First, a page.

Although The Rake really is Reggie’s story, Alys is an engaging character in her own right. She has secrets of her own that come into play in the latter part of the book, and although she is strong and capable when it comes to her work, she harbours long-held doubts about her attractiveness which make her a very relatable heroine. The romance between Alys and Reggie is beautifully developed, they have terrific chemistry and the love scenes, while not overly explicit by today’s standards, are sensual and romantic.
Mark Meadows is an experienced narrator, with over seventy titles to his credit at Audible. Sadly, none of those are romances, and that is something that really needs to be remedied quickly. He delivers an absolutely superb performance here, and I really can’t praise it highly enough. His pacing in narrative and dialogue is spot on, he brings the right degree of emotional nuance to the story and his character differentiation is extremely effective throughout. There is never any confusion when there is a group of men speaking in any particular scene, the local tenants and farmers are given appropriate accents, and he performs the female characters using a slightly raised pitch and softened tone, without resorting to the use of falsetto. But just as Reggie is the star of the show in the story, so Mr. Meadows’ portrayal of him is the star turn in the narration. He gets Reggie’s ennui-laden, aristocratic drawl just right; enough to show his disregard for what people think of him, but not so much that he sounds ridiculous and unattractive. He changes it subtly over time, showing that Reggie is changing, too, his artificial manner of speech gradually leaving him as he slowly reveals the truly good, kind man that always lurked beneath the rakish exterior.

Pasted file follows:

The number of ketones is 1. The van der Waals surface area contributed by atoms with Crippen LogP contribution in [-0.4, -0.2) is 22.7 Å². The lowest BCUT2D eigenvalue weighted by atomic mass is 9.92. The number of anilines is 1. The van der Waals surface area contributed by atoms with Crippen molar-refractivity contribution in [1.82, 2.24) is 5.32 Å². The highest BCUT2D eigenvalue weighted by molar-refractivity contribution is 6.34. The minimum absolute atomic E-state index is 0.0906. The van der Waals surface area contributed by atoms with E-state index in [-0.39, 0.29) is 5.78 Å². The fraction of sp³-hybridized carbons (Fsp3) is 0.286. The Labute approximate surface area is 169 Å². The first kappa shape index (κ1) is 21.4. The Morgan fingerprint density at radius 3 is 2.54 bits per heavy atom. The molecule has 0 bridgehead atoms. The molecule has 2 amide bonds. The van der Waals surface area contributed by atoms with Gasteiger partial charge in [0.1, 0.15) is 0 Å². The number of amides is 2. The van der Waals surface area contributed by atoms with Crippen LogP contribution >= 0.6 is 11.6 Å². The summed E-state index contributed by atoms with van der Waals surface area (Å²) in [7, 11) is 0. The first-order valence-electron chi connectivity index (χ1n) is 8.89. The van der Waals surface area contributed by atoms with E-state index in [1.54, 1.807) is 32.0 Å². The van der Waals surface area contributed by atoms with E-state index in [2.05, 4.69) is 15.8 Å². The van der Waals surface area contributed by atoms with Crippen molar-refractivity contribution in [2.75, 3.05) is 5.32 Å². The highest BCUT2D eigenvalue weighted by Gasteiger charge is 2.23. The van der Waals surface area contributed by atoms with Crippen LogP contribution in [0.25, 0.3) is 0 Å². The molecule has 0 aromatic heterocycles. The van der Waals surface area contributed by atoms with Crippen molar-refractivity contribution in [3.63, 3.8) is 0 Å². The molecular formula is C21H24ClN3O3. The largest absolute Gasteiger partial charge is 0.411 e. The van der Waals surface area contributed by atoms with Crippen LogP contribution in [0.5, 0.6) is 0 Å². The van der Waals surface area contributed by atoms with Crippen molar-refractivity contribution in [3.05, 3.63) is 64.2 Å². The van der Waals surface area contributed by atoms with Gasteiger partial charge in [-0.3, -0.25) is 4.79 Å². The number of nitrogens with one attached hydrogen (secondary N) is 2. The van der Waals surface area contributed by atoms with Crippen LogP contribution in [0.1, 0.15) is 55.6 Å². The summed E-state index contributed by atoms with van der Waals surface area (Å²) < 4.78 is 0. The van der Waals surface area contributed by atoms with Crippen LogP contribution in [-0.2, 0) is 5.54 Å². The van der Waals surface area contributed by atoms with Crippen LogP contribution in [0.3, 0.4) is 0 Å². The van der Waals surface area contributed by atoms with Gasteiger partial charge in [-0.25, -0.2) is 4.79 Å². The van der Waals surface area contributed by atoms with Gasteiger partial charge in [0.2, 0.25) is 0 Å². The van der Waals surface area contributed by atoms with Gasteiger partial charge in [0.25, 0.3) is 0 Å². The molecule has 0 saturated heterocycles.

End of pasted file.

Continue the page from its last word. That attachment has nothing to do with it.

Fans of The Rake will, I hope, be utterly delighted with this audio version and with Mr. Meadows’ excellent performance. I will definitely be listening to it again in the not too distant future, and I am delighted to give it the strongest of recommendations.
Book Content: A-
Steam Factor: Glad I had my earbuds in
Violence Rating: Minimal
Genre: Historical Romance
Publisher: Dreamscape Media
The Rake was provided to AudioGals by Dreamscape Media for a review.